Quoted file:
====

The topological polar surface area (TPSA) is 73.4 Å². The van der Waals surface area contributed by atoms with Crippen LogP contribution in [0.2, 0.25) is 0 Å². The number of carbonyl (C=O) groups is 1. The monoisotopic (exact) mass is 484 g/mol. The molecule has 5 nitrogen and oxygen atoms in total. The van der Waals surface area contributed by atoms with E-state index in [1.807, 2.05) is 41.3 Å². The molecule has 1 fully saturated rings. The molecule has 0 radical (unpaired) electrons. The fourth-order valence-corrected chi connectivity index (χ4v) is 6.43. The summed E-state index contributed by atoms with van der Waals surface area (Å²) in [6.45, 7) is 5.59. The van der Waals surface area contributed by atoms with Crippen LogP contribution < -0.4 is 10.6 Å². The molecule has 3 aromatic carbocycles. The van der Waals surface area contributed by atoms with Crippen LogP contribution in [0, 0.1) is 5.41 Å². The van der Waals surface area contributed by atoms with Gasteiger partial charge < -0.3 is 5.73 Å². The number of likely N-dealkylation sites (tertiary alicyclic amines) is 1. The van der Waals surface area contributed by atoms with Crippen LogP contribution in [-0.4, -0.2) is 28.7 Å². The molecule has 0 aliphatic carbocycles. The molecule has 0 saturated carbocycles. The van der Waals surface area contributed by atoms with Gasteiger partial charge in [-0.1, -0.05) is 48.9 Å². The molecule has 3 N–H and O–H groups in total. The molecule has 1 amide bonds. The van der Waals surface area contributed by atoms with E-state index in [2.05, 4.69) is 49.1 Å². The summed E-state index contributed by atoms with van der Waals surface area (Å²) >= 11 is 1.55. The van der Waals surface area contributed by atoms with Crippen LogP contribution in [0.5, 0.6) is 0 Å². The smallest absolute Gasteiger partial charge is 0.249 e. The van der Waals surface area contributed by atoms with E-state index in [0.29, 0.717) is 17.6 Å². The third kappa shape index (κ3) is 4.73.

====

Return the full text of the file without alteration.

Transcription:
The topological polar surface area (TPSA) is 73.4 Å². The van der Waals surface area contributed by atoms with Crippen LogP contribution in [0.2, 0.25) is 0 Å². The number of carbonyl (C=O) groups is 1. The monoisotopic (exact) mass is 484 g/mol. The molecule has 5 nitrogen and oxygen atoms in total. The van der Waals surface area contributed by atoms with E-state index in [1.807, 2.05) is 41.3 Å². The molecule has 1 fully saturated rings. The molecule has 0 radical (unpaired) electrons. The fourth-order valence-corrected chi connectivity index (χ4v) is 6.43. The summed E-state index contributed by atoms with van der Waals surface area (Å²) in [6.45, 7) is 5.59. The van der Waals surface area contributed by atoms with Crippen LogP contribution < -0.4 is 10.6 Å². The molecule has 3 aromatic carbocycles. The van der Waals surface area contributed by atoms with Crippen LogP contribution in [0, 0.1) is 5.41 Å². The van der Waals surface area contributed by atoms with Gasteiger partial charge < -0.3 is 5.73 Å². The number of likely N-dealkylation sites (tertiary alicyclic amines) is 1. The van der Waals surface area contributed by atoms with Crippen LogP contribution in [-0.4, -0.2) is 28.7 Å². The molecule has 0 aliphatic carbocycles. The molecule has 0 saturated carbocycles. The van der Waals surface area contributed by atoms with Gasteiger partial charge in [-0.1, -0.05) is 48.9 Å². The molecule has 3 N–H and O–H groups in total. The molecule has 1 amide bonds. The van der Waals surface area contributed by atoms with E-state index in [2.05, 4.69) is 49.1 Å². The summed E-state index contributed by atoms with van der Waals surface area (Å²) >= 11 is 1.55. The van der Waals surface area contributed by atoms with Crippen LogP contribution in [0.5, 0.6) is 0 Å². The smallest absolute Gasteiger partial charge is 0.249 e. The van der Waals surface area contributed by atoms with E-state index in [0.29, 0.717) is 17.6 Å². The third kappa shape index (κ3) is 4.73.